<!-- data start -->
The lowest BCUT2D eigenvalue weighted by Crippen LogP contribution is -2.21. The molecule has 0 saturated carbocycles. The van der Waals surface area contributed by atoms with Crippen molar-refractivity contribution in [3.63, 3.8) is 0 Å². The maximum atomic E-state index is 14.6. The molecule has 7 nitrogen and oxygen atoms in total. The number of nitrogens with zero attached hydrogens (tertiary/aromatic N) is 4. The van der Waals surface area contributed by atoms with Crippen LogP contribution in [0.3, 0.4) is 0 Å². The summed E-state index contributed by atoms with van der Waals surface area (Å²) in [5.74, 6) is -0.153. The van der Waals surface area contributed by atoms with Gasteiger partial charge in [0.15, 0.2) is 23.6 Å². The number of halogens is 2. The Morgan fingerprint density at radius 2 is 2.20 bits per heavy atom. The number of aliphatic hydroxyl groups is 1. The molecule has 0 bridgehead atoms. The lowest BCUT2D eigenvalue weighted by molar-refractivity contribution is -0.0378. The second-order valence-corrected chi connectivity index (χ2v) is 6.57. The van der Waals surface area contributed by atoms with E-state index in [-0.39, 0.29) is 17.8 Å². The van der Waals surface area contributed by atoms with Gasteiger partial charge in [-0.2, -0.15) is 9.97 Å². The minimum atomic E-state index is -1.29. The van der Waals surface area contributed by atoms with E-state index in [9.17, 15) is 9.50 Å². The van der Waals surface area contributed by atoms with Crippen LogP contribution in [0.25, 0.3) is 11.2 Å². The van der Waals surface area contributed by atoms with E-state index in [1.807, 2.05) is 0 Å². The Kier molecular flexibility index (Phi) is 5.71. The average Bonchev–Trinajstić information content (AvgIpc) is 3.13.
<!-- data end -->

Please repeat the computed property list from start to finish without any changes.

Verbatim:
The lowest BCUT2D eigenvalue weighted by Crippen LogP contribution is -2.21. The molecule has 0 saturated carbocycles. The van der Waals surface area contributed by atoms with Crippen molar-refractivity contribution in [3.63, 3.8) is 0 Å². The maximum atomic E-state index is 14.6. The molecule has 7 nitrogen and oxygen atoms in total. The number of nitrogens with zero attached hydrogens (tertiary/aromatic N) is 4. The van der Waals surface area contributed by atoms with Crippen LogP contribution in [0.3, 0.4) is 0 Å². The summed E-state index contributed by atoms with van der Waals surface area (Å²) in [5.74, 6) is -0.153. The van der Waals surface area contributed by atoms with Gasteiger partial charge in [0.15, 0.2) is 23.6 Å². The number of halogens is 2. The Morgan fingerprint density at radius 2 is 2.20 bits per heavy atom. The number of aliphatic hydroxyl groups is 1. The molecule has 0 bridgehead atoms. The lowest BCUT2D eigenvalue weighted by molar-refractivity contribution is -0.0378. The second-order valence-corrected chi connectivity index (χ2v) is 6.57. The van der Waals surface area contributed by atoms with E-state index in [-0.39, 0.29) is 17.8 Å². The van der Waals surface area contributed by atoms with Gasteiger partial charge in [-0.2, -0.15) is 9.97 Å². The minimum atomic E-state index is -1.29. The van der Waals surface area contributed by atoms with E-state index in [9.17, 15) is 9.50 Å². The van der Waals surface area contributed by atoms with Crippen LogP contribution in [0.25, 0.3) is 11.2 Å². The van der Waals surface area contributed by atoms with E-state index in [1.807, 2.05) is 0 Å². The Kier molecular flexibility index (Phi) is 5.71. The average Bonchev–Trinajstić information content (AvgIpc) is 3.13.